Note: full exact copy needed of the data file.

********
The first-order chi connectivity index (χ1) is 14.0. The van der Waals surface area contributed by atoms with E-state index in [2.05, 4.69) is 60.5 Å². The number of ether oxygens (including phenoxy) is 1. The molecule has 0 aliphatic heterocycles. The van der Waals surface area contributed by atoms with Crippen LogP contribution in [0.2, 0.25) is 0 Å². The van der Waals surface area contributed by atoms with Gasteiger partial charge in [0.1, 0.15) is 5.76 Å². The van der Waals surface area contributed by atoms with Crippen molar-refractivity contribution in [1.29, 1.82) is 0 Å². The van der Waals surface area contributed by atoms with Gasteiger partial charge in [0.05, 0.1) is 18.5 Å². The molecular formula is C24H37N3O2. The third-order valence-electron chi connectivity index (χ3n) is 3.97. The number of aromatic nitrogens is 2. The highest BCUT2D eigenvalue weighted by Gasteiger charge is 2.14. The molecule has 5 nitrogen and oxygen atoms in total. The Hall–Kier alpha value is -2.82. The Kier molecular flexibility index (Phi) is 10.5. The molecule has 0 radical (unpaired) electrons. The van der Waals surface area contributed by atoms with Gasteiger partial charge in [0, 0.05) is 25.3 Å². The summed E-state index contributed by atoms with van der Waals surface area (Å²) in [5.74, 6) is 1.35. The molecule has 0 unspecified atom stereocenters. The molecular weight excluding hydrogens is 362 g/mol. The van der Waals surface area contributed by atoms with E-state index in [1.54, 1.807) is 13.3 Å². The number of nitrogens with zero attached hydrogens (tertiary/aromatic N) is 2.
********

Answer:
The first-order chi connectivity index (χ1) is 14.0. The van der Waals surface area contributed by atoms with E-state index in [2.05, 4.69) is 60.5 Å². The number of ether oxygens (including phenoxy) is 1. The molecule has 0 aliphatic heterocycles. The van der Waals surface area contributed by atoms with Crippen LogP contribution in [0.2, 0.25) is 0 Å². The van der Waals surface area contributed by atoms with Gasteiger partial charge in [0.1, 0.15) is 5.76 Å². The van der Waals surface area contributed by atoms with Crippen molar-refractivity contribution in [1.29, 1.82) is 0 Å². The van der Waals surface area contributed by atoms with Gasteiger partial charge in [0.05, 0.1) is 18.5 Å². The molecular formula is C24H37N3O2. The third-order valence-electron chi connectivity index (χ3n) is 3.97. The number of aromatic nitrogens is 2. The highest BCUT2D eigenvalue weighted by Gasteiger charge is 2.14. The molecule has 5 nitrogen and oxygen atoms in total. The Hall–Kier alpha value is -2.82. The Kier molecular flexibility index (Phi) is 10.5. The molecule has 0 radical (unpaired) electrons. The van der Waals surface area contributed by atoms with Gasteiger partial charge in [0, 0.05) is 25.3 Å². The summed E-state index contributed by atoms with van der Waals surface area (Å²) in [5.74, 6) is 1.35. The molecule has 0 unspecified atom stereocenters. The molecular weight excluding hydrogens is 362 g/mol. The van der Waals surface area contributed by atoms with E-state index in [1.54, 1.807) is 13.3 Å². The number of nitrogens with zero attached hydrogens (tertiary/aromatic N) is 2.